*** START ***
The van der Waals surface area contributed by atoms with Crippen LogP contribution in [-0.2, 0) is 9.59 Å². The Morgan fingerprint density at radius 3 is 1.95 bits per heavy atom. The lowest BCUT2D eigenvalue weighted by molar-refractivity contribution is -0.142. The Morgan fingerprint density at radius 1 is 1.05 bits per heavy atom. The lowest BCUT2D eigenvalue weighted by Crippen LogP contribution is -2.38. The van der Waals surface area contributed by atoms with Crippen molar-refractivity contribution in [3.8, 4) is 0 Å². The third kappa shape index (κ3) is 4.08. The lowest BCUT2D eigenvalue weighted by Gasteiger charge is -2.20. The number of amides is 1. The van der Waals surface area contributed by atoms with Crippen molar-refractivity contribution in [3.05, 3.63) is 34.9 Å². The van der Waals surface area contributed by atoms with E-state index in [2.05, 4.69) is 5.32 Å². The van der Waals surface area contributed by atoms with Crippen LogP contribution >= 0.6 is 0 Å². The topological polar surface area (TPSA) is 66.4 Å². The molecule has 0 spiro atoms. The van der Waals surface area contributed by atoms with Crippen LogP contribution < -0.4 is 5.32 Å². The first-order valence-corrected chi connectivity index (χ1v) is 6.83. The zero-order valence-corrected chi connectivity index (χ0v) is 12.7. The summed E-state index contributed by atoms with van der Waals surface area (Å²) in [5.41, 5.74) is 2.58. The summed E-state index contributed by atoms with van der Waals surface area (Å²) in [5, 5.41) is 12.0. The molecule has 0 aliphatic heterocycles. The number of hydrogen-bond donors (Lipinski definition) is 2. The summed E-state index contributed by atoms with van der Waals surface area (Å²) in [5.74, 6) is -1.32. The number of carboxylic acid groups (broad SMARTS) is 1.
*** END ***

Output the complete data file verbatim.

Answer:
The van der Waals surface area contributed by atoms with Crippen LogP contribution in [-0.2, 0) is 9.59 Å². The Morgan fingerprint density at radius 3 is 1.95 bits per heavy atom. The lowest BCUT2D eigenvalue weighted by molar-refractivity contribution is -0.142. The Morgan fingerprint density at radius 1 is 1.05 bits per heavy atom. The lowest BCUT2D eigenvalue weighted by Crippen LogP contribution is -2.38. The van der Waals surface area contributed by atoms with Crippen molar-refractivity contribution in [3.8, 4) is 0 Å². The third kappa shape index (κ3) is 4.08. The lowest BCUT2D eigenvalue weighted by Gasteiger charge is -2.20. The number of amides is 1. The van der Waals surface area contributed by atoms with Crippen molar-refractivity contribution in [3.05, 3.63) is 34.9 Å². The van der Waals surface area contributed by atoms with E-state index in [2.05, 4.69) is 5.32 Å². The van der Waals surface area contributed by atoms with Crippen LogP contribution >= 0.6 is 0 Å². The topological polar surface area (TPSA) is 66.4 Å². The molecule has 0 spiro atoms. The van der Waals surface area contributed by atoms with Crippen LogP contribution < -0.4 is 5.32 Å². The first-order valence-corrected chi connectivity index (χ1v) is 6.83. The zero-order valence-corrected chi connectivity index (χ0v) is 12.7. The summed E-state index contributed by atoms with van der Waals surface area (Å²) in [5.41, 5.74) is 2.58. The summed E-state index contributed by atoms with van der Waals surface area (Å²) in [5, 5.41) is 12.0. The molecule has 0 aliphatic heterocycles. The number of hydrogen-bond donors (Lipinski definition) is 2. The summed E-state index contributed by atoms with van der Waals surface area (Å²) in [5.74, 6) is -1.32. The number of carboxylic acid groups (broad SMARTS) is 1.